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I am debating if I should upgrade to a full frame camera or not. I heard that full-frame cameras are less forgiving if there is camera shake? My worry is that my pictures might not be as sharp with the full frame if I do not have a lens with image stabilisation. I would like to understand why a full frame would be less forgiving to shake than a smaller APS-C sensor.

I can understand that sensor with higher resolution will be less forgiving to shaking because you can zoom in more on the details but that is a megapixel factor. To make my question more precise, if I had two 15 megapixel cameras and one was a full frame and the other APS-C and if they both had the same 50 mm lens, will there be any difference in sharpness if there is a little shake factor? Will the full-frame camera be less forgiving?

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They're not, unless you are shooting at very wide apertures. –  Michael Clark Apr 18 at 6:08

5 Answers 5

up vote 6 down vote accepted

Rather the contrary.

Pixel density

Of course, as you say, sometimes there is an issue with the sensor - but not directly related with 'more megapixels', but related with the actual pixel density (ie. number of pixels/sensor area). I don't know exactly any more which is the situation right now but it seems that 24 MP APS-C sensors have the biggest pixel density on the market. By tradition, the crop sensors had/have more density than FF ones.

However, the 'pixel density thing' matters when you need 100% (or closer to this) crops. If you want to print at the same size from different sensors then you'll get the same amount of blur, taking in consideration that the 'pixel density' is the only difference between the two systems.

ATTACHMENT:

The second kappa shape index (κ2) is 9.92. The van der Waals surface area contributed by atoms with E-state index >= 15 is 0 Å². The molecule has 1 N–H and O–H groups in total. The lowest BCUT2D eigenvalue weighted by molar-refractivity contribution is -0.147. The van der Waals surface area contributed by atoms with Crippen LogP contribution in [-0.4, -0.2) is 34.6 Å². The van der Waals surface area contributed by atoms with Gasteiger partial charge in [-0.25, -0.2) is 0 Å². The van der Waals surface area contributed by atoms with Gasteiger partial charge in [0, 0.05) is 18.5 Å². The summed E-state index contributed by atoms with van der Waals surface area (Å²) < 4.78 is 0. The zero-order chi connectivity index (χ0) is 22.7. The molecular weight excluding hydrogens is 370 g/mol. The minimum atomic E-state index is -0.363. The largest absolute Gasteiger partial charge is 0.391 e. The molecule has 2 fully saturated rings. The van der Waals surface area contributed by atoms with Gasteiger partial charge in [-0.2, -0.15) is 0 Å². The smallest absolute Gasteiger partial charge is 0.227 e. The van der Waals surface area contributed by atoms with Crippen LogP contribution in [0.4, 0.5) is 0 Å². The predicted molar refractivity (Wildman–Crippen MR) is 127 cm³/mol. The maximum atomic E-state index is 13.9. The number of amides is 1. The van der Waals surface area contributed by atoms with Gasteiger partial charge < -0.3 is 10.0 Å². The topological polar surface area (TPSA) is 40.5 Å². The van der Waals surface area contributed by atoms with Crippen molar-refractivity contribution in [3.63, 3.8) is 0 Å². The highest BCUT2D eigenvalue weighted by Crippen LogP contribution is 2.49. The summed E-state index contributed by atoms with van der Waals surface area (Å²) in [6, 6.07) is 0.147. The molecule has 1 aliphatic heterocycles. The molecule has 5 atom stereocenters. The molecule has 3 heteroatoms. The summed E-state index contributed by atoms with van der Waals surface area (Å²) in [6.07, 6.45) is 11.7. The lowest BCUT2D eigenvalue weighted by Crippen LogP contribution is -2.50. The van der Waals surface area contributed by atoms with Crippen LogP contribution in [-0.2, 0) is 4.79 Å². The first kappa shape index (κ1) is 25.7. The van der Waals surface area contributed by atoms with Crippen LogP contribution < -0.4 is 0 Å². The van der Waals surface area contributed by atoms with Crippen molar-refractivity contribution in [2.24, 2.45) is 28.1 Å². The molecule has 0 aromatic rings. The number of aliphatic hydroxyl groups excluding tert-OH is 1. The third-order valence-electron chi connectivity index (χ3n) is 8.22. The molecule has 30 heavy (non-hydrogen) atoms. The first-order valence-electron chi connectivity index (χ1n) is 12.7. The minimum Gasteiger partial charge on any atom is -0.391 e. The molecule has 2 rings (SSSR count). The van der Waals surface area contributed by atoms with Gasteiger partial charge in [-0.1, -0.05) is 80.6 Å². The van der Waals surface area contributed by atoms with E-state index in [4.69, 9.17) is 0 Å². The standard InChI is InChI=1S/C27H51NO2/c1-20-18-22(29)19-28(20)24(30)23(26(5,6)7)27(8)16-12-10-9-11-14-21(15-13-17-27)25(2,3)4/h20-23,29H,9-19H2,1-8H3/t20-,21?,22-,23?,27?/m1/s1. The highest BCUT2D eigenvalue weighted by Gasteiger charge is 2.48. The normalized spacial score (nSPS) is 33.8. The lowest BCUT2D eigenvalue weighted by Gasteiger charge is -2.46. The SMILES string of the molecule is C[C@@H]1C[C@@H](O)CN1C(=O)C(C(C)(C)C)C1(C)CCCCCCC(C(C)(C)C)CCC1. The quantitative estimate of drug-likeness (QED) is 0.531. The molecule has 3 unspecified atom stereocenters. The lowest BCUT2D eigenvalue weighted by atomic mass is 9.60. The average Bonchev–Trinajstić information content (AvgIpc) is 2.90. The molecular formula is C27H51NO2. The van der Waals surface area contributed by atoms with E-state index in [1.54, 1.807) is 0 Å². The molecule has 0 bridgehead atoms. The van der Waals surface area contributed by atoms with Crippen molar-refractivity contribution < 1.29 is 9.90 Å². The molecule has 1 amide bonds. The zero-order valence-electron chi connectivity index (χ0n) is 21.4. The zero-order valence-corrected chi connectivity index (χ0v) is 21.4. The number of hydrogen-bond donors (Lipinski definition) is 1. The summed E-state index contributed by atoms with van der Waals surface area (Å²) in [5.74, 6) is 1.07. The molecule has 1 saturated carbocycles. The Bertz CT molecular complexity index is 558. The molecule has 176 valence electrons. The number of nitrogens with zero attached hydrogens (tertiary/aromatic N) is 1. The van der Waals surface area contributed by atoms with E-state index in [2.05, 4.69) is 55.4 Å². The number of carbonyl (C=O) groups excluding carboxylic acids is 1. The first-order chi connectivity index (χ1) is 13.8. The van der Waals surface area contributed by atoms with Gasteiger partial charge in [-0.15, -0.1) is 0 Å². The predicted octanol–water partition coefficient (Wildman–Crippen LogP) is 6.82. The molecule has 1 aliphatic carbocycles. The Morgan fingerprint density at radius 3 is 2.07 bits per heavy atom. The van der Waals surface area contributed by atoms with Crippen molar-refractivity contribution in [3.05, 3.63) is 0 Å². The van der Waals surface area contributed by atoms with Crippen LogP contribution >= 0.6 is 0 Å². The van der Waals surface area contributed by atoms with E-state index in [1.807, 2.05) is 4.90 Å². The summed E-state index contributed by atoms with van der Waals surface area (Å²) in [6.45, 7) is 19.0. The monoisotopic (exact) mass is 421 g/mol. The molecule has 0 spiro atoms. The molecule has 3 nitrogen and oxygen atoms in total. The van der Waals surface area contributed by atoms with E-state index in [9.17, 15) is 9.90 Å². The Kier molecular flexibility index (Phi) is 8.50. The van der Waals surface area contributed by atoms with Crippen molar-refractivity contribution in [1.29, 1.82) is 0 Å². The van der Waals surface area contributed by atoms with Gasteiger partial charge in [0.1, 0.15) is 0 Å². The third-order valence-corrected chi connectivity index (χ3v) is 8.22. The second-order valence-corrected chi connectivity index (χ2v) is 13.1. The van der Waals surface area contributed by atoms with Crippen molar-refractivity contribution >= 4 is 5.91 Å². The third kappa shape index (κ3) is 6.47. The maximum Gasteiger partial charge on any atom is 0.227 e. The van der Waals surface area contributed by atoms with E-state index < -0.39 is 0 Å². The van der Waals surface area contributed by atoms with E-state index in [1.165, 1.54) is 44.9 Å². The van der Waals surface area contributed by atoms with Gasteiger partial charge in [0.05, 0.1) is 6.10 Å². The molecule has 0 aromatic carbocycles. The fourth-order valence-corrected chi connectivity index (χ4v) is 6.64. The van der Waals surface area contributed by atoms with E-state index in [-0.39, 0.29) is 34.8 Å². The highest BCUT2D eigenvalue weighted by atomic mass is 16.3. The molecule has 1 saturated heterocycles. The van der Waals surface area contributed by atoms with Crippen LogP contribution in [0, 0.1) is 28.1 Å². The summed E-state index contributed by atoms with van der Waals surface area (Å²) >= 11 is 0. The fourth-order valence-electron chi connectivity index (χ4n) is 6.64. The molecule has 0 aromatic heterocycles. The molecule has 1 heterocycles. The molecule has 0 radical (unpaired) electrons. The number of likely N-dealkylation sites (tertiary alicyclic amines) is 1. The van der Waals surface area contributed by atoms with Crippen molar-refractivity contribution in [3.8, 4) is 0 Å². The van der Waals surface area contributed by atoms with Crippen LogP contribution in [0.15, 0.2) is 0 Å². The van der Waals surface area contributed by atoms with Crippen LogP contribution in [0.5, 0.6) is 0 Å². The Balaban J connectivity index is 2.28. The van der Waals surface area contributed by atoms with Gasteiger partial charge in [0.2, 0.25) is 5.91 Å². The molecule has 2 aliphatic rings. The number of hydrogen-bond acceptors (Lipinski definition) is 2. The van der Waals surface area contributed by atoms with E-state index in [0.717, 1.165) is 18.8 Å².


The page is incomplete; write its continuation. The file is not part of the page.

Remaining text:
Depth of Field

There are enough places which explain why Depth of Field in the same situation for a FF camera is shallower, and hence you must be more careful to focus (rather than to camera shake) to avoid blur - but take in account that, while this sustain your assertion, this factor can be easily surpassed by the next one.

Shutter speed

The "rule of thumb" for Full Frame is to have the "shutter speed should be at least equal to focal length". That is the minimum shutter speed for a sharp handheld image. So if you have a 400mm lens on the camera then you should shoot no slower than 1/400 sec to get a sharp image.

  1. This rule is normalized to FF 35mm. So if you use a 1.6x crop camera (Canon EF-S), you should multiply 1/f times 1.6. In the above example, it would be 1/400 * 1.6, equaling 1/640th sec. * 1.5 for Nikon DX. * 2 for four/thirds. etc.

  2. This is an old school rule, back when "sharp" meant an 4x6" print that wasn't too blurred. This is way sloppier than modern day view-at-100% pixel peeping standards. (So use an even faster shutter speed if you want the image to be sharp at 100%.) And scale up (faster) if your camera has lots of megapixels.

  3. But contrariwise, the 1/f rule dates from before image stabilization. So you can cut yourself some slack if your camera/lens has image stabilization. (Each "stop" of IS improvement allows for a doubling of shutter speed.)

Hence, this rule of thumb is kind of slip-slidey. But it does give you a place to start from and in practice (I have a little experience with this) FF is more forgiving than a crop one.

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Thanks you for braking down the anwser. I think the depth of field explanation addresses my questions. –  Jerry Apr 22 at 16:29

You get a more shallow depth of field with a full frame camera so if you aren't careful with your forward/backward movements you can throw your subject out of focus. Or if you focus/recompose a lot you may have more problems with that.

That's about all I can think of, though I've never heard someone say that a FF would be more forgiving.

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You have (a little more than) one stop advantage in light sensitivity with FF cameras compared to cropped ones and one stop disadvantage in depth of field. So you might just stop down the aperture 1 stop and increase the ISO 1 stop and you are on-par. Disclaimer: I called 1 stop of disadvantage in depth of field as in regards of this topic.. if you want more subject isolation that's an advantage and arguably it's probably the biggest advantage of FF. –  Marco Mp Apr 18 at 12:22